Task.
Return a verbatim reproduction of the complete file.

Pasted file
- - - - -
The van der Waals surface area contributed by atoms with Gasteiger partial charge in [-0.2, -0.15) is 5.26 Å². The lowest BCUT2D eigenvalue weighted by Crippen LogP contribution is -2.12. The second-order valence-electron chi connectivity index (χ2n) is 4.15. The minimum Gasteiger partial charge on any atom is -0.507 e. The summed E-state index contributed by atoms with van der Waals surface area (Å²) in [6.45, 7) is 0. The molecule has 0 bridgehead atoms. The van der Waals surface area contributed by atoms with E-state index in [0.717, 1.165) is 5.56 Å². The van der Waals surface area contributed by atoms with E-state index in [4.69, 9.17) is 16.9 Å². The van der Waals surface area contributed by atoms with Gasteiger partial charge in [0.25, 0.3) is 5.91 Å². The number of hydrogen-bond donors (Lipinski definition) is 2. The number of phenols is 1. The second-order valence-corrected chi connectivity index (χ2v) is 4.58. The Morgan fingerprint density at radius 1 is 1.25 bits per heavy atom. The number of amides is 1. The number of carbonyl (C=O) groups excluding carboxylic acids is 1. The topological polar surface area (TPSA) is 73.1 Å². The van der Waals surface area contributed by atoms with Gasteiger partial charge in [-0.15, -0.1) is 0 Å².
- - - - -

The van der Waals surface area contributed by atoms with Gasteiger partial charge in [-0.2, -0.15) is 5.26 Å². The lowest BCUT2D eigenvalue weighted by Crippen LogP contribution is -2.12. The second-order valence-electron chi connectivity index (χ2n) is 4.15. The minimum Gasteiger partial charge on any atom is -0.507 e. The summed E-state index contributed by atoms with van der Waals surface area (Å²) in [6.45, 7) is 0. The molecule has 0 bridgehead atoms. The van der Waals surface area contributed by atoms with E-state index in [0.717, 1.165) is 5.56 Å². The van der Waals surface area contributed by atoms with E-state index in [4.69, 9.17) is 16.9 Å². The van der Waals surface area contributed by atoms with Gasteiger partial charge in [0.25, 0.3) is 5.91 Å². The number of hydrogen-bond donors (Lipinski definition) is 2. The number of phenols is 1. The second-order valence-corrected chi connectivity index (χ2v) is 4.58. The Morgan fingerprint density at radius 1 is 1.25 bits per heavy atom. The number of amides is 1. The number of carbonyl (C=O) groups excluding carboxylic acids is 1. The topological polar surface area (TPSA) is 73.1 Å². The van der Waals surface area contributed by atoms with Gasteiger partial charge in [-0.15, -0.1) is 0 Å².